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dc.contributor.authorDiPietro, Joseph V.
dc.identifier.otherbibid: 10361394
dc.description.abstractThe work presented in this dissertation is an in-depth analysis of how a single neuron, the primary motoneuron of zebrafish, searches for and forms synapses across the circadian periods of activity and quiescence that occur from day to night. Dendrites repeatedly extend and retract filopodia in a search for synapses, the formation of which stabilizes the process, leading to growth of the arbor. I first focused my attention on zebrafish primary neurons during the day to explore, for the first time, the search process from the level of individual filopodial dynamics to the distribution of dynamics across an entire dendritic arbor. We found the magnitude of searching at individual locations varied tremendously across locations, with filopodia extending and retracting as much as 3 microns and averaging about 12 dynamics events per filopodium in a given 30-minute period. An analysis of the temporal sequence of these dynamic events showed the pattern of dynamics at individual locations also varied tremendously. Only retractions showed a consistent trend, tending to stabilize for some time and rarely being followed by an extension. This shows that dendrites are not just simply extending and stabilizing filopodia. Instead, filopodia at each individual location are engaging in highly dynamic periods of searching, with most extensions retracting within 5 minutes. Only about 4% of extensions survive for an hour or more, possibly representing the formation of synapses. We further find that these dynamic locations are equally distributed across the dendrite arbor independent of their individual dynamics and only the furthest extents of dendrite had higher than average numbers of motile locations, suggesting the search is largely unbiased except for those furthest regions. A comparison of how the search differs between day and night shows surprisingly, that the magnitude of this searching increases at night, a quiescent time, when motoneuron are much less active. While the extensions at night are less likely to stabilize, this increase in searching may partly account for these cells still forming synapses at a similar rate as during the day, with only the rate of synapse removal changing, increasing significantly at night. These results demonstrate that during times of behavioral and activity quiescence, neurons continue to search for and form synapses at the expense of losing others, providing potential insight into the role these quiescent states may play in network development and neuronal plasticity.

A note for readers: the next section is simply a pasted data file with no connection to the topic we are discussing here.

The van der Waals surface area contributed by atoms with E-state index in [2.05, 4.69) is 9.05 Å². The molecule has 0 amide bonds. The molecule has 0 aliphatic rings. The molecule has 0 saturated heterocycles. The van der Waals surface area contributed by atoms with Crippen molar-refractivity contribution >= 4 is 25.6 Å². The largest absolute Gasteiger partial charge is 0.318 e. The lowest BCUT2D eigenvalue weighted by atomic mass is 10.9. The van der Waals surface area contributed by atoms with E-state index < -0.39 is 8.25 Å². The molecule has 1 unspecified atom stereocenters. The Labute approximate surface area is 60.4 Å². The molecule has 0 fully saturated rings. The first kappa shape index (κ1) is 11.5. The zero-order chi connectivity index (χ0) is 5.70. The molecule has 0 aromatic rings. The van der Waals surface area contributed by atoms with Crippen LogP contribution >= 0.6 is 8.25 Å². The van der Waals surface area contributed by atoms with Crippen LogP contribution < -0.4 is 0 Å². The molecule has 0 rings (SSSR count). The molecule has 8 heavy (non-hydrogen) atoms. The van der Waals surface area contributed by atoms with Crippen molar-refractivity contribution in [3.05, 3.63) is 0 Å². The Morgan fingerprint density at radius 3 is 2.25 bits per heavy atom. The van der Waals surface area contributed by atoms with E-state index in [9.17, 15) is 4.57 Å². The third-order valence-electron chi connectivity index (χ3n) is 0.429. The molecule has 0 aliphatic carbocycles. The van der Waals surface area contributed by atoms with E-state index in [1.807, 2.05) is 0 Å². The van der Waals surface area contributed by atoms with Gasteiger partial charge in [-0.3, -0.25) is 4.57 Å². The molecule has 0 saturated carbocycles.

dc.titleThe Search for and Formation of Synapses on Zebrafish Motoneurons Across Natural Periods of Activity and Quiescence
dc.typedissertation or thesis and Behavior University of Philosophy D., Neurobiology and Behavior
dc.contributor.chairFetcho, Joseph R.
dc.contributor.committeeMemberHarris-Warrick, Ronald Morgan
dc.contributor.committeeMemberBass, Andrew Howard
dc.contributor.committeeMemberSchaffer, Chris

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